Q. When trying to practice tough love in not putting up with other’s dysfunction, I’m faced with the following dilemma:
Because they don’t have my perception, they can’t understand how I can be so “cruel and intolerant” when they “do so much for me and love me so much.” It seems unkind to treat them from my higher vantage point when they can’t see what I’m doing from their lower vantage point.
A. There are many root assumptions in your question that are not well-founded in reality:
- People that ‘love’ you while being in ego-consciousness simply cannot actually feel love for you. Ego-identification sees through the colored lens of itself. The innate connection that feels intent heart-to-heart is too obscured to connect with you. In the absence of such connection love cannot occur.
- When you point out another’s dysfunctionality that he or she does not acknowledge, they mistakenly think you are cruel. When you don’t point out another’s dysfunctionality, you are indeed cruel because you rob them of the opportunity to get off the treadmill of their self-indulgence. It takes someone with a higher perception to see dysfunction for what it is. If you both have the same low viewpoint you would be jointly swimming around and around your fish bowl of illusion.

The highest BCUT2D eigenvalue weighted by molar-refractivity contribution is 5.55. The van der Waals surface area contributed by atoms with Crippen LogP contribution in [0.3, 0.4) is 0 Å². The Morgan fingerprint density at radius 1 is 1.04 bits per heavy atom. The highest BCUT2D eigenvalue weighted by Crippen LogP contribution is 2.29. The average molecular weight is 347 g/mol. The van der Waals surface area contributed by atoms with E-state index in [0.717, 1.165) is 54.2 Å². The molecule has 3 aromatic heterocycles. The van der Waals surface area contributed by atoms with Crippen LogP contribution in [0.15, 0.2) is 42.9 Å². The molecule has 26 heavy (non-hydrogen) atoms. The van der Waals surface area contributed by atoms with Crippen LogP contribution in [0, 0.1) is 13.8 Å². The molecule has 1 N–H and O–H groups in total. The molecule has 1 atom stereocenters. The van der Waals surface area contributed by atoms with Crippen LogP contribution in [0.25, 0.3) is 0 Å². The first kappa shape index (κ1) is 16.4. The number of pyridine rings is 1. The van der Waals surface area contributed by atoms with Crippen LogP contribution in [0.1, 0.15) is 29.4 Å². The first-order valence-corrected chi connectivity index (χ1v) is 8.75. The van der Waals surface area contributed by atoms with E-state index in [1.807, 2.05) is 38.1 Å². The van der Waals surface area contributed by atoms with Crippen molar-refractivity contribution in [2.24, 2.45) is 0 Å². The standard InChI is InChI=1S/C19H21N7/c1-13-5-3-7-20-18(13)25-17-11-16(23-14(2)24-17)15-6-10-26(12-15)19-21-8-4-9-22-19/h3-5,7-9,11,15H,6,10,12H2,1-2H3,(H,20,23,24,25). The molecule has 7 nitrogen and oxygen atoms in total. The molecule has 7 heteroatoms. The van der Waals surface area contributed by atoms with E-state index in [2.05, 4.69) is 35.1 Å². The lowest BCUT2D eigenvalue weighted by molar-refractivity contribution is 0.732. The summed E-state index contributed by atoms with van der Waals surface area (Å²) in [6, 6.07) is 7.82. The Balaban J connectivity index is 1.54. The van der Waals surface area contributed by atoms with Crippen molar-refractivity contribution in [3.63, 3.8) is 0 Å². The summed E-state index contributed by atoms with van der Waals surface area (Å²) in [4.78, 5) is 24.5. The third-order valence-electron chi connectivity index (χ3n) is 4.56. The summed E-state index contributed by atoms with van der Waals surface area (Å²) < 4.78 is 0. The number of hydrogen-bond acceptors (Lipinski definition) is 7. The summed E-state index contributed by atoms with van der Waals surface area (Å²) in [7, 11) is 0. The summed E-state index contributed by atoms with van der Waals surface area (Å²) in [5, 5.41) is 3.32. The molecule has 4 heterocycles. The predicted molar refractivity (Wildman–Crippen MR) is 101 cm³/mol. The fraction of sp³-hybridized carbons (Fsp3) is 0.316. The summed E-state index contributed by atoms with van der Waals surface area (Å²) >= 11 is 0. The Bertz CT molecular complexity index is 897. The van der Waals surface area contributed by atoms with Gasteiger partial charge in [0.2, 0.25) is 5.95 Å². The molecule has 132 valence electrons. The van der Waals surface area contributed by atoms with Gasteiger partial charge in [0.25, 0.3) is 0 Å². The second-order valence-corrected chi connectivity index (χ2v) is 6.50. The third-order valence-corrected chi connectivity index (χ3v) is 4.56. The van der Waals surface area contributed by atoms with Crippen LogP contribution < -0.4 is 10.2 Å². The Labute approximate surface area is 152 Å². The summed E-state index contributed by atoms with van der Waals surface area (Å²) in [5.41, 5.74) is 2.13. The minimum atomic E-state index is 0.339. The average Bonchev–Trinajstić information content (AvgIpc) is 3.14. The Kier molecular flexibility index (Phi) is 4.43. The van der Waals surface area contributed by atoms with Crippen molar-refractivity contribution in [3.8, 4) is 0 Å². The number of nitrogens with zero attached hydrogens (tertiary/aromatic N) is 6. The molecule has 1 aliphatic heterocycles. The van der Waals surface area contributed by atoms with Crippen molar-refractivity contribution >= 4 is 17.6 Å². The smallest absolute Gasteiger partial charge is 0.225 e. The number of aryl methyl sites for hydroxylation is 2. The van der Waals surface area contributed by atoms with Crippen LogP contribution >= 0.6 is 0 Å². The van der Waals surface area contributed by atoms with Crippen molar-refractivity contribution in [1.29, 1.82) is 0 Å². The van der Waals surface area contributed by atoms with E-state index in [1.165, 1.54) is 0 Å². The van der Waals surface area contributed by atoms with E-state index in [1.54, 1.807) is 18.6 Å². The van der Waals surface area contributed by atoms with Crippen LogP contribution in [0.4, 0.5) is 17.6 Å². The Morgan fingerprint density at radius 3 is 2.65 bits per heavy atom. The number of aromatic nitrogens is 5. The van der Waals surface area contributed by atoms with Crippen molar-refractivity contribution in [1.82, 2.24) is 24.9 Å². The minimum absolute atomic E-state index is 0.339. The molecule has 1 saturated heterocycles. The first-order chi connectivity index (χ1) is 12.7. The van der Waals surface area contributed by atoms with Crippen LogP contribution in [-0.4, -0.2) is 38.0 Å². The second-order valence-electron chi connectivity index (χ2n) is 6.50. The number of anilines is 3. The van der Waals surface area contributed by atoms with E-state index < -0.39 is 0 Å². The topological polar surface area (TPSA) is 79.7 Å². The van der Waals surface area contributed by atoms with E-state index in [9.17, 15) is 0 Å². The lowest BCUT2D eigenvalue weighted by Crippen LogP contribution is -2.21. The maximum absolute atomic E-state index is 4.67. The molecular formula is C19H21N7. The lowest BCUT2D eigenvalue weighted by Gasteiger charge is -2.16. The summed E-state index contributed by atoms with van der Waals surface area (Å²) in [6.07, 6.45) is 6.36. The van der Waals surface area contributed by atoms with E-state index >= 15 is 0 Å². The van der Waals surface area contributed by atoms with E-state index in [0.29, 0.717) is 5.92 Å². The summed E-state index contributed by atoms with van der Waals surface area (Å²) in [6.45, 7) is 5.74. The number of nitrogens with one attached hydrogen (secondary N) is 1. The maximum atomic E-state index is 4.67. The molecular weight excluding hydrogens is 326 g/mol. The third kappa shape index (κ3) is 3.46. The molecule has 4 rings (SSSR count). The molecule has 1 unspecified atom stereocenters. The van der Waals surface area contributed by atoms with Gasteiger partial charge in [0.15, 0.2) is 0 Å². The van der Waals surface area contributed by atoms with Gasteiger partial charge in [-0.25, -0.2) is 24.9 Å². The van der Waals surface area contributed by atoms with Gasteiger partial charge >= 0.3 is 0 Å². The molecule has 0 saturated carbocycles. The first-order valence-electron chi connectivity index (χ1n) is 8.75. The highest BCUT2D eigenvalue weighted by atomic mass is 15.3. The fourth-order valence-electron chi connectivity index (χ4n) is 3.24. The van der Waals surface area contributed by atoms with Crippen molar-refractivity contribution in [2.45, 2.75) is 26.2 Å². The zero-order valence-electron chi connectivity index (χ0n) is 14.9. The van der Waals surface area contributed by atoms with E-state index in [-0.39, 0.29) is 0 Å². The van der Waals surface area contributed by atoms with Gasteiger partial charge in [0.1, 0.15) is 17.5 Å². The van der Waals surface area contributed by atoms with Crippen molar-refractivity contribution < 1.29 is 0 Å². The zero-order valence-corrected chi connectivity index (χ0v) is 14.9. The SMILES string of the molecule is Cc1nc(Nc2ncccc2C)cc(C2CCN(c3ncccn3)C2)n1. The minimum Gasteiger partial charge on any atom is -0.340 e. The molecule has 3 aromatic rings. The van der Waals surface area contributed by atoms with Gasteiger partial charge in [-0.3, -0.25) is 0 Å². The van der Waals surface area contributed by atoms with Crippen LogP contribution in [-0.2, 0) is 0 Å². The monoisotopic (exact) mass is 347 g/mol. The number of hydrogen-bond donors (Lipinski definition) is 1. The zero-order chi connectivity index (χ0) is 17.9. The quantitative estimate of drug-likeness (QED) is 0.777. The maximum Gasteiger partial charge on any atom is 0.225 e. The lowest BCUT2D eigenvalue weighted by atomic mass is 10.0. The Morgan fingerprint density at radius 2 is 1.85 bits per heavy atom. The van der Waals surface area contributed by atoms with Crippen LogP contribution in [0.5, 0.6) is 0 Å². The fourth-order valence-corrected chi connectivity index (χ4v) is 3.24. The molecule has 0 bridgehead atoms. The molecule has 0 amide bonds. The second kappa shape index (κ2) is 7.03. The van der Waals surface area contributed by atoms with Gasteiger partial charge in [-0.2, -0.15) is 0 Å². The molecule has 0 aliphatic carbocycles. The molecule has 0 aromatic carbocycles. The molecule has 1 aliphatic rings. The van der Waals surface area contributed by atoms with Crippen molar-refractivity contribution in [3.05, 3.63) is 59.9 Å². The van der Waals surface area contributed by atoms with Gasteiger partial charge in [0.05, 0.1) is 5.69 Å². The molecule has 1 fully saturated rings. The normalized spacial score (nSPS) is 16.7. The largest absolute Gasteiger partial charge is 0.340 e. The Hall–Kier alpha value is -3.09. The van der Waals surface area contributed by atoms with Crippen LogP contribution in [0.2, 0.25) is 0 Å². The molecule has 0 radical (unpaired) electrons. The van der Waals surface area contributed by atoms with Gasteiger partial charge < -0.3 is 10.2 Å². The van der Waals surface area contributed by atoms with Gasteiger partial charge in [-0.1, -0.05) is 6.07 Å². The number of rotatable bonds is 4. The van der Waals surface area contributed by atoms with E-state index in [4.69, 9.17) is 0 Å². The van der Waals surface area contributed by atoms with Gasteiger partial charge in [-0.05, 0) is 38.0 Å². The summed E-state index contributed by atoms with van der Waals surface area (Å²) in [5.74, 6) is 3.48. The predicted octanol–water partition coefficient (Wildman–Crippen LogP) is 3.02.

- The tremendous error that beings of high consciousness make, is to attribute their pristine motives to those around them. This is a tendency that serves no one. People call a kaleidoscope of shades of dysfunction, ‘love.’ Example: A young teen-ager ruins a parent’s day by being sullen, disrespectful and defiant all day and treating the parent with his worst behavior and their friends with the best. At night when they go to sleep, they hastily kiss the parent and whisper, “I love you,” making all right in most parents’ slanted perception.
- Unfortunately the child is being taught to pacify with words. “I love you” in this instance is a hook that says “I treat you as poorly as I want to, but this is permissible because at night I throw you the crumbs of my perception.” By allowing this, are we really instilling the best values in our children?